The returns were not furnished to Chairman Neal. Instead Treasury Secretary Steve Mnuchin stepped in front of his IRS Commissioner to block what should have been a routine turnover of Trump’s tax returns to a requesting congressional committee chairman. Mnuchin said he would be overseeing the Treasury’s handling of the request and that the Department of Justice was being consulted “to ensure that our response is fully consistent with the law and Constitution.” (WaPo, CNN)

The Relatives Are All Right: Freelance journalist Luke O’Neil began collecting stories of estrangement from people whose loved ones were transformed by Fox News. He had experienced a close relationship of his own that was ruined by a family member who had become obsessed with Fox News. No matter where the stories came from, O’Neil wrote, “they all featured a few familiar beats: A loved one seemed to have changed over time. Maybe that person was already somewhat conservative to start. Maybe they were apolitical. But at one point or another, they sat down in front of Fox News, found some kind of deep, addictive comfort in the anger and paranoia, and became a different person — someone difficult, if not impossible, to spend time with. The fallout led to failed marriages and estranged parental relationships. For at least one person, it marks the final memory he’ll ever have of his father: ‘When I found my dad dead in his armchair … Fox News was on the TV,’ this reader told me. ‘It’s likely the last thing he saw. I hate what that channel and conservative talk radio did to my funny, compassionate dad. He spent the last years of his life increasingly angry, bigoted, and paranoid.’

Critics of O’Neil’s piece said it seemed silly or stupid to scapegoat a cable-news network for family members interpersonal shortcomings. Perhaps, but O’Neil wasn’t conducting a scientific experiment. He just wanted to know if others had experienced what he had, and felt like he did. And come to find out, there are many, many Americans who blame Fox News for changes in their loved ones, and many people out there who feel as though their friends and family members have been lost to a 24/7 stream of right-wing propaganda. (NY Magazine) Additional read: How Rupert Murdoch’s Empire of Influence Remade The World: President Trump’s Election Made The Murdoch Family More Powerful Than Ever. But The Bitter Struggle Between James And Lachlan Threatened To Tear The Company Apart.(NYT, $) Additional quote: “Big will not beat small anymore. It will be the fast beating the slow.” – Rupert Murdoch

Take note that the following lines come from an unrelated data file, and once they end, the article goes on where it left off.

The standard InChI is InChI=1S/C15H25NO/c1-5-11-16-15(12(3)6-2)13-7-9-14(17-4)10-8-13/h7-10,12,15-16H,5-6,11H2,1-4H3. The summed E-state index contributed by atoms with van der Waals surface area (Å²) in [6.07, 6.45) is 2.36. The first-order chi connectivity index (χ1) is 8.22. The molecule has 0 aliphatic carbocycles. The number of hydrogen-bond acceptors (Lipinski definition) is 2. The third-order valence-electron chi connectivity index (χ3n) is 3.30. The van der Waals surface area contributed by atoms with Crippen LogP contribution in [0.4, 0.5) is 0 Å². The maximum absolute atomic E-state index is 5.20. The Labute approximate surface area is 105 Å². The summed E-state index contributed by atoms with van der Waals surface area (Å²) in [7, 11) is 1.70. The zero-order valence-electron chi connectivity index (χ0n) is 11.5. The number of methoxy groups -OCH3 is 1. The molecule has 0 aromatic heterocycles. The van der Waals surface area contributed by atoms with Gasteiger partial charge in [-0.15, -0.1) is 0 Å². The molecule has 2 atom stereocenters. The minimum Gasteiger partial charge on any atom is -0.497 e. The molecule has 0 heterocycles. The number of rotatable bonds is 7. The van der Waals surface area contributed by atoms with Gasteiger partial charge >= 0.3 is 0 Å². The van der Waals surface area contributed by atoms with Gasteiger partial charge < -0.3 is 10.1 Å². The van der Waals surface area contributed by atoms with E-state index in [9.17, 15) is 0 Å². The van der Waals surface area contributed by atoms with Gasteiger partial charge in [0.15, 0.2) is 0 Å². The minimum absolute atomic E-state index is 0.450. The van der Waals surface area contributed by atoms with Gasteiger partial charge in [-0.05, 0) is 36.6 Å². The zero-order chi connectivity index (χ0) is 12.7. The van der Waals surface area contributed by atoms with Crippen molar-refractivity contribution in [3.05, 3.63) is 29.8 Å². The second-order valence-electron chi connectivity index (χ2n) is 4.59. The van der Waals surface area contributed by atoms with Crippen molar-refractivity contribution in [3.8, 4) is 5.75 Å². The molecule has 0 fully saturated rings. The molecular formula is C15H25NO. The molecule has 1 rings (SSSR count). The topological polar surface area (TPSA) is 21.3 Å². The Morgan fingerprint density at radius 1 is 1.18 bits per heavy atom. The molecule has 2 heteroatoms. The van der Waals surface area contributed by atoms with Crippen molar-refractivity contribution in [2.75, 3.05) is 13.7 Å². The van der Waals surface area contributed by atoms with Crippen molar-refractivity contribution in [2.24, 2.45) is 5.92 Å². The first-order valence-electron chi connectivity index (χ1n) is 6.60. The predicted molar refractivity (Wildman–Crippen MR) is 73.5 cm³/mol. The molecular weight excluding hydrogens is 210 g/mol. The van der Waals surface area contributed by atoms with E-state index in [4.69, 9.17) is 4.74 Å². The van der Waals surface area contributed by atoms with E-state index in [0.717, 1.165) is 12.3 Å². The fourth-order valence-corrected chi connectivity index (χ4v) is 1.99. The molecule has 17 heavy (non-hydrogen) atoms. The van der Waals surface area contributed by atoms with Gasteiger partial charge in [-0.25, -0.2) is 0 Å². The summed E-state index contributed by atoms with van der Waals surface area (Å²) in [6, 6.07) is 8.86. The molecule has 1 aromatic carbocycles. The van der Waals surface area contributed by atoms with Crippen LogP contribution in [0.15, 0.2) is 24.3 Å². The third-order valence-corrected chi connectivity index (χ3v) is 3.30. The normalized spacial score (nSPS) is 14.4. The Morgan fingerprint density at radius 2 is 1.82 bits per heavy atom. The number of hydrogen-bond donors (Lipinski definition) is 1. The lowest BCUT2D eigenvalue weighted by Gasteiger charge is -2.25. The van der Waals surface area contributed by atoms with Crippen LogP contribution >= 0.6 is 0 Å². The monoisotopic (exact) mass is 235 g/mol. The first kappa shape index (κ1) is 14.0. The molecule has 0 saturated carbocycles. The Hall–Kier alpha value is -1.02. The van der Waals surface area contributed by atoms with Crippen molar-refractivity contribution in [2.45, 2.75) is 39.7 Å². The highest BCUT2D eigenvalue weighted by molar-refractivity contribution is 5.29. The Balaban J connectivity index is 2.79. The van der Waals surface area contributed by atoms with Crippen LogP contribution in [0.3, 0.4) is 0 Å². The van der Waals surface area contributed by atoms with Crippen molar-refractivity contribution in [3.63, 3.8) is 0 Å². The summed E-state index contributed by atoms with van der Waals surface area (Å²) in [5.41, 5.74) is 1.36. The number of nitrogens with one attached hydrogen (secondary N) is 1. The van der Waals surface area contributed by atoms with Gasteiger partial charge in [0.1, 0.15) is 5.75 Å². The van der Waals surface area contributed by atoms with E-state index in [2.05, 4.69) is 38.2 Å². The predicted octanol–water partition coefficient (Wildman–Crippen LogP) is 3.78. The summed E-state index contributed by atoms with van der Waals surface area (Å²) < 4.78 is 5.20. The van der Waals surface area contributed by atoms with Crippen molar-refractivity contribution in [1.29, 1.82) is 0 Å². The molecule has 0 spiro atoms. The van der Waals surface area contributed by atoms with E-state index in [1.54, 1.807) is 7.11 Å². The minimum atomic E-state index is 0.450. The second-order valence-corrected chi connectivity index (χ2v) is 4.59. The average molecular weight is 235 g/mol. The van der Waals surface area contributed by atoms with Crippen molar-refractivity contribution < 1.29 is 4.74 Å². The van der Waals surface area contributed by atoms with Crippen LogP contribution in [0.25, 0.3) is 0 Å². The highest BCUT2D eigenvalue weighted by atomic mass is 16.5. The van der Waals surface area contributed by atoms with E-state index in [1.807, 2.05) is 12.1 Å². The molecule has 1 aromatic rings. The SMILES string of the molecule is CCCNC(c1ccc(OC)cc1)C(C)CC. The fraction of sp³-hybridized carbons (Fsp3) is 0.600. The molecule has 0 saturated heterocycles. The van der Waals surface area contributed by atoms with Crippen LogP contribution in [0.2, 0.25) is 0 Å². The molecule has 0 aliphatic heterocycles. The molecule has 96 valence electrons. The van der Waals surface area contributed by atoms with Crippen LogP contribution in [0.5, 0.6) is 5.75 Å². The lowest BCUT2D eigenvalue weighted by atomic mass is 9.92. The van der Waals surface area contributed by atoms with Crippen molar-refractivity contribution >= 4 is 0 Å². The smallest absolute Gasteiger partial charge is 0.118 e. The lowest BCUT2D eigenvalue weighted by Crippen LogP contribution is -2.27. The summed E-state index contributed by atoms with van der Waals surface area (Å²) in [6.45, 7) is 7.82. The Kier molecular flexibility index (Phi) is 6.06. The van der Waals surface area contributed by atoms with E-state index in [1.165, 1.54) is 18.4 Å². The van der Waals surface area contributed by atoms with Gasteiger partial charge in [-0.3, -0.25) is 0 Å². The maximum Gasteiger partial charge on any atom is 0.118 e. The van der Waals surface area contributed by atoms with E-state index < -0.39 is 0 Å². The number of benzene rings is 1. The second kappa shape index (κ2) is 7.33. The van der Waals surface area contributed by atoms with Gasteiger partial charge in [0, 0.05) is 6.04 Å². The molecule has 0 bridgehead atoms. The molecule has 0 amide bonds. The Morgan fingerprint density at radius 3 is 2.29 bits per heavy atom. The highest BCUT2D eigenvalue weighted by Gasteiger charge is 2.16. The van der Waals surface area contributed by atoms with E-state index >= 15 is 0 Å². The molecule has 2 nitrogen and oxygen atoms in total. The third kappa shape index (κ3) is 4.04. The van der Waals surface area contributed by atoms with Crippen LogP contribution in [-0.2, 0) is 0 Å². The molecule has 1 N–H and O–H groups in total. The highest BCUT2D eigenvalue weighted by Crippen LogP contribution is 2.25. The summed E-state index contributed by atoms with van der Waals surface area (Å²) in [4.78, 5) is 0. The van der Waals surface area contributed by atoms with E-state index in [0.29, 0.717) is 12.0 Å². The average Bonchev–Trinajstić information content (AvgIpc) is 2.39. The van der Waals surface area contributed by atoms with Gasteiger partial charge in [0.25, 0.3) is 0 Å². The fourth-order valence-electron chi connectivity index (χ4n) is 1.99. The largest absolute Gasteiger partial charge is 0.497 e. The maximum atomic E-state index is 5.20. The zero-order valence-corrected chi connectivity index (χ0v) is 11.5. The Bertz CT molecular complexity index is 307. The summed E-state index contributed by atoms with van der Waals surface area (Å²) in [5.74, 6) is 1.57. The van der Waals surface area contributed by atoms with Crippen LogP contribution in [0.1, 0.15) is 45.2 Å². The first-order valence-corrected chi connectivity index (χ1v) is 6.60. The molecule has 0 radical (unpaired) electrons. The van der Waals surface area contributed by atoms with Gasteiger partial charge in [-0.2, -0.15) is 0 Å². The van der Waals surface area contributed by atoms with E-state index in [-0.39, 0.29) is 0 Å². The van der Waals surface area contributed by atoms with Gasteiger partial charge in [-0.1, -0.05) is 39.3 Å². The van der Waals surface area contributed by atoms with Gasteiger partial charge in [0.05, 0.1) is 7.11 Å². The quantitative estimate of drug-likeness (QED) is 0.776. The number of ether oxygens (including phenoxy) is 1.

Additional USA News:



The Laws Of Attraction: A biological anthropologist at the Kinsey Institute, Helen Fisher, studies MRI scans to observe how the brain functions when it sees something attractive. She explains: “When you see an attractive person, the left ventral tegmental area (the left VTA) of the brain becomes active and will pump out dopamine. Dopamine is a stimulant to the brain, so some people might react with surprise or awkwardness.” That feeling is the weak-kneed giddiness that very attractive people can inspire, which can leave you fumbling for words and feeling off balance, even though a dopamine rush is a fundamentally pleasurable experience. Meanwhile, the right VTA provides the dopamine that fuels romantic love; the two responses are similar but neurologically distinct, which means that what people feel when they see a random pretty face isn’t necessarily a desire for romance or even sex. (Atlantic) Additional read: Can We Touch?: Physical contact remains vital to health, even as we do less of it. The rules of engagement aren’t necessarily changing—they’re just starting to be heard. (Atlantic)